Branding is something you should be focusing on even in your start-up days. It’s much easier and more cost effective to get your brand name and design right the first time, rather than fix it later.


The benefits that a strategically defined brand can bring are the same as when people fall in love with each other. When customers connect emotively — because they share the same values and beliefs of a brand — it leads to higher sales and better brand differentiation. It also leads to loyalty, advocacy and can even protect your price in times when competitors rely on discounts to drive sales.


Some tips to keep in mind:

  • Stay classic, less is more
  • Match the branding to your company
  • Make sure it won’t be confused with another company
  • Ensure it works on multiple platforms


3. Drive good publicity

Publicity is a great way to exponentially grow your business and generate good interest from your target market from the start in the print, broadcast and online channels that reach them.  Driving editorial publicity is credible and costs considerably less than advertising.  Every business has stories to tell and information to share – creating valuable content.


On the business to business side, every industry has its trade channels – whether you’re targeting businesses in a particular industry, or your business is in that industry. For example, you may be a manufacturer, or you may be targeting businesses in manufacturing – either way, you want to be in the relevant trade magazines.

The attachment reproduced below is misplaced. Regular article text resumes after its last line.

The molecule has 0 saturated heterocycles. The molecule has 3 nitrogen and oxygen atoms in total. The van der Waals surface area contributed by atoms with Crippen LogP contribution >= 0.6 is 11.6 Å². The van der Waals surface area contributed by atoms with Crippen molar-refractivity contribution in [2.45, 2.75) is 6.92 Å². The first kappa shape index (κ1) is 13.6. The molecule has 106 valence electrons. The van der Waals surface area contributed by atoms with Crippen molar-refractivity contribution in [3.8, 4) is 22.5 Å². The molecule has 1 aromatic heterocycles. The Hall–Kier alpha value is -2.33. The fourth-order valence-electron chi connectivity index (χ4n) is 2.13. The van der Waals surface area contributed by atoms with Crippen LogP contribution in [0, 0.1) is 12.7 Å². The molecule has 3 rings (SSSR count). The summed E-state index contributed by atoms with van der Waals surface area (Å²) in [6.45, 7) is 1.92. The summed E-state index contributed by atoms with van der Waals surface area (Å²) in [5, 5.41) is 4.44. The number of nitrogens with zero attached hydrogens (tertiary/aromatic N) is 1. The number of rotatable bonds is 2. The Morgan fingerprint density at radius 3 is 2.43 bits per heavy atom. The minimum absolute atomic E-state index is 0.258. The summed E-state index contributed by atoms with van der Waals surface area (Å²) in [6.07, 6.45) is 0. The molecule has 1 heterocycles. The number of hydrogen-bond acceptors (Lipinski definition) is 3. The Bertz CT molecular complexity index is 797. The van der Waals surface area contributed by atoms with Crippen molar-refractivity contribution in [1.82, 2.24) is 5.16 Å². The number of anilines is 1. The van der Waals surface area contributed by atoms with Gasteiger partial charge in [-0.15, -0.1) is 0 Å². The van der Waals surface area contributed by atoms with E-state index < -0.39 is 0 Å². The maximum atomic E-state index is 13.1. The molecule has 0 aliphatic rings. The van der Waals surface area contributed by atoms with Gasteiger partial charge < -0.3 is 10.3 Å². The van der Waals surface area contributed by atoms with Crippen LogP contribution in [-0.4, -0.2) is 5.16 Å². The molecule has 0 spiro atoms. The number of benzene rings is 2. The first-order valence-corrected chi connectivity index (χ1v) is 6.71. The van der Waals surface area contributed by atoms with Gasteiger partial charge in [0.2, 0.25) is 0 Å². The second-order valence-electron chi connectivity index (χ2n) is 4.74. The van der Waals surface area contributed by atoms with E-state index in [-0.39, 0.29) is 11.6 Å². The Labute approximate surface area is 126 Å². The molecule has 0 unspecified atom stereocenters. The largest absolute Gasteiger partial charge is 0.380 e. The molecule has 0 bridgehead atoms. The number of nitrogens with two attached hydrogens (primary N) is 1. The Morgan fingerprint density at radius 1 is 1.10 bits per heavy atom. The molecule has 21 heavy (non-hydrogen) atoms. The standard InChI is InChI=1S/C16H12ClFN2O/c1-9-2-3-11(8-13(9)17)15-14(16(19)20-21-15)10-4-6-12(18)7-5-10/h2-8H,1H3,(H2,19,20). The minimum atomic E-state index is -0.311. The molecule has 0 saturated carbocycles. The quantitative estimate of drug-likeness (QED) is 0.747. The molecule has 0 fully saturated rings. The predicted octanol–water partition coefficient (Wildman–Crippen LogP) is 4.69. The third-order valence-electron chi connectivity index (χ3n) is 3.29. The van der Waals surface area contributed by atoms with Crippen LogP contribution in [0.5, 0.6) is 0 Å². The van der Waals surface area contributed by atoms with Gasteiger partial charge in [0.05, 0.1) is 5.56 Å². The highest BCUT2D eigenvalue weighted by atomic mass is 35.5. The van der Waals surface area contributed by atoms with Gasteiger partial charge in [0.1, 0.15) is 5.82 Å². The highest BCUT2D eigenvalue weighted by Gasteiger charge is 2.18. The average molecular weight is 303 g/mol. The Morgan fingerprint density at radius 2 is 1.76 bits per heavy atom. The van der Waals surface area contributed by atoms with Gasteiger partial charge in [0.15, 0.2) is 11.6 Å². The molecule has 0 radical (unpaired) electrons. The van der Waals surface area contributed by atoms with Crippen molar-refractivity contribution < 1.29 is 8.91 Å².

4. Go direct

Business-to-business start-ups usually have a good idea of who their potential clients would be. In this case, direct mailers such as newsletters that add value will get your business directly to clients.


Direct marketing specialist companies have various databases and techniques to help you reach target consumers. New technologies, such as geo targeting, help you be even more specific.


5. Take to social media

Social media is one of the greatest free tools that so many start-up companies fail to use. Social media platforms already have a massive audience for you to tap into and they are also applicable to B2B companies.


Most companies fear social media for one of two reasons: Firstly, they fear the reputational risks involved, but in truth the conversation about your industry and business will happen whether you have a presence online or not. Social media platforms allow your business to become part of this conversation and steer the messaging in your favour. Secondly, companies think they are too small to be on social media or that it is not appropriate for business use.  However, social media is the only platform that levels the playing field between small businesses and large.


Social media platforms are increasingly being used for business and help you to be found, contributing to SEO (Search Engine Optimisation).


Your customers are out there. Using these 5 steps, you can reach them and keep them!